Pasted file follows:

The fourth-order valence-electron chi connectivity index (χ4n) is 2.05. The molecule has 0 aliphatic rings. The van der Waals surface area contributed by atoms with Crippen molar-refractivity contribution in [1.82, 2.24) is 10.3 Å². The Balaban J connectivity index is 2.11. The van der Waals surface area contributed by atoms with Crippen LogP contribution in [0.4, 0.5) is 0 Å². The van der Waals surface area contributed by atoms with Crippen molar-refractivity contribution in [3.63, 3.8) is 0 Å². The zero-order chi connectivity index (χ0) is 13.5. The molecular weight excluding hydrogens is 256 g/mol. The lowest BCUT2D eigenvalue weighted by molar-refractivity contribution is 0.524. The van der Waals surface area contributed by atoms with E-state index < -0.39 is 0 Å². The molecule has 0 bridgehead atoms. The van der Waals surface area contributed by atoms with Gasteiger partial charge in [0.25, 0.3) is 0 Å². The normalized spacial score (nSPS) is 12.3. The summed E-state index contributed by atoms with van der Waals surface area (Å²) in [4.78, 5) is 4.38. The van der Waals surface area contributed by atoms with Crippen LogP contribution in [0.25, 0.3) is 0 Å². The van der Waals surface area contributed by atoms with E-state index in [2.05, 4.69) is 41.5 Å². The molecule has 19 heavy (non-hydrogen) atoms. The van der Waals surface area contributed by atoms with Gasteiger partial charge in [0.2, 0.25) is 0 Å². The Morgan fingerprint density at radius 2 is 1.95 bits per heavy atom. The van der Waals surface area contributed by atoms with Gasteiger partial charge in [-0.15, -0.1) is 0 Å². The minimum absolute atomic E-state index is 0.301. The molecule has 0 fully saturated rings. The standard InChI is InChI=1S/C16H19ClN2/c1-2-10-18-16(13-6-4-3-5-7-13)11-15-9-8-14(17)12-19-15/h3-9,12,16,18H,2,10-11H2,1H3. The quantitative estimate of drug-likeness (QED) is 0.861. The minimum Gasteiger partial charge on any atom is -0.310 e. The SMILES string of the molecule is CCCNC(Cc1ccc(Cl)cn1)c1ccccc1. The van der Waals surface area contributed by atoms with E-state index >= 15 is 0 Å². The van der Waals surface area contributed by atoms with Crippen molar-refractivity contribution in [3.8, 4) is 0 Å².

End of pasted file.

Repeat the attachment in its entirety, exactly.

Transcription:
The fourth-order valence-electron chi connectivity index (χ4n) is 2.05. The molecule has 0 aliphatic rings. The van der Waals surface area contributed by atoms with Crippen molar-refractivity contribution in [1.82, 2.24) is 10.3 Å². The Balaban J connectivity index is 2.11. The van der Waals surface area contributed by atoms with Crippen LogP contribution in [0.4, 0.5) is 0 Å². The van der Waals surface area contributed by atoms with Crippen molar-refractivity contribution in [3.63, 3.8) is 0 Å². The zero-order chi connectivity index (χ0) is 13.5. The molecular weight excluding hydrogens is 256 g/mol. The lowest BCUT2D eigenvalue weighted by molar-refractivity contribution is 0.524. The van der Waals surface area contributed by atoms with E-state index < -0.39 is 0 Å². The molecule has 0 bridgehead atoms. The van der Waals surface area contributed by atoms with Gasteiger partial charge in [0.25, 0.3) is 0 Å². The normalized spacial score (nSPS) is 12.3. The summed E-state index contributed by atoms with van der Waals surface area (Å²) in [4.78, 5) is 4.38. The van der Waals surface area contributed by atoms with Crippen LogP contribution in [0.25, 0.3) is 0 Å². The van der Waals surface area contributed by atoms with E-state index in [2.05, 4.69) is 41.5 Å². The molecule has 19 heavy (non-hydrogen) atoms. The van der Waals surface area contributed by atoms with Gasteiger partial charge in [0.2, 0.25) is 0 Å². The Morgan fingerprint density at radius 2 is 1.95 bits per heavy atom. The van der Waals surface area contributed by atoms with Gasteiger partial charge in [-0.15, -0.1) is 0 Å². The minimum absolute atomic E-state index is 0.301. The molecule has 0 fully saturated rings. The standard InChI is InChI=1S/C16H19ClN2/c1-2-10-18-16(13-6-4-3-5-7-13)11-15-9-8-14(17)12-19-15/h3-9,12,16,18H,2,10-11H2,1H3. The quantitative estimate of drug-likeness (QED) is 0.861. The minimum Gasteiger partial charge on any atom is -0.310 e. The SMILES string of the molecule is CCCNC(Cc1ccc(Cl)cn1)c1ccccc1. The van der Waals surface area contributed by atoms with E-state index >= 15 is 0 Å². The van der Waals surface area contributed by atoms with Crippen molar-refractivity contribution in [3.8, 4) is 0 Å².